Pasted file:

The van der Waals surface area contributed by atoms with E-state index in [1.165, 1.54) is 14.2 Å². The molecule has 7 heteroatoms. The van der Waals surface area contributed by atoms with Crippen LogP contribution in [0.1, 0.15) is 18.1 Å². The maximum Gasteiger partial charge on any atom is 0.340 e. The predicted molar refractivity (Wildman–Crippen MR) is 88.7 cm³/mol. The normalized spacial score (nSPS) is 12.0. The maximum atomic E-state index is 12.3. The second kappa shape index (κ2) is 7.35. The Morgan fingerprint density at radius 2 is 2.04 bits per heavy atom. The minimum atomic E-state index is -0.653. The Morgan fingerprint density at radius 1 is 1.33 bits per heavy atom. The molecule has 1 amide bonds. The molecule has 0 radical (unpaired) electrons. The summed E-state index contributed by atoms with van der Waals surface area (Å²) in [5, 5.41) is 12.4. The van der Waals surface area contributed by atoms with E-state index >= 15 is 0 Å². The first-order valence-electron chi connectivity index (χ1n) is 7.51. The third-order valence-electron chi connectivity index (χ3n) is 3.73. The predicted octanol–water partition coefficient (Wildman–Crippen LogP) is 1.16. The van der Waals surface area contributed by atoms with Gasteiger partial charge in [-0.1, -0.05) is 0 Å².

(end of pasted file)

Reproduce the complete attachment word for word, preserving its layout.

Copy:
The van der Waals surface area contributed by atoms with E-state index in [1.165, 1.54) is 14.2 Å². The molecule has 7 heteroatoms. The van der Waals surface area contributed by atoms with Crippen LogP contribution in [0.1, 0.15) is 18.1 Å². The maximum Gasteiger partial charge on any atom is 0.340 e. The predicted molar refractivity (Wildman–Crippen MR) is 88.7 cm³/mol. The normalized spacial score (nSPS) is 12.0. The maximum atomic E-state index is 12.3. The second kappa shape index (κ2) is 7.35. The Morgan fingerprint density at radius 2 is 2.04 bits per heavy atom. The minimum atomic E-state index is -0.653. The Morgan fingerprint density at radius 1 is 1.33 bits per heavy atom. The molecule has 1 amide bonds. The molecule has 0 radical (unpaired) electrons. The summed E-state index contributed by atoms with van der Waals surface area (Å²) in [5, 5.41) is 12.4. The van der Waals surface area contributed by atoms with E-state index >= 15 is 0 Å². The first-order valence-electron chi connectivity index (χ1n) is 7.51. The third-order valence-electron chi connectivity index (χ3n) is 3.73. The predicted octanol–water partition coefficient (Wildman–Crippen LogP) is 1.16. The van der Waals surface area contributed by atoms with Gasteiger partial charge in [-0.1, -0.05) is 0 Å².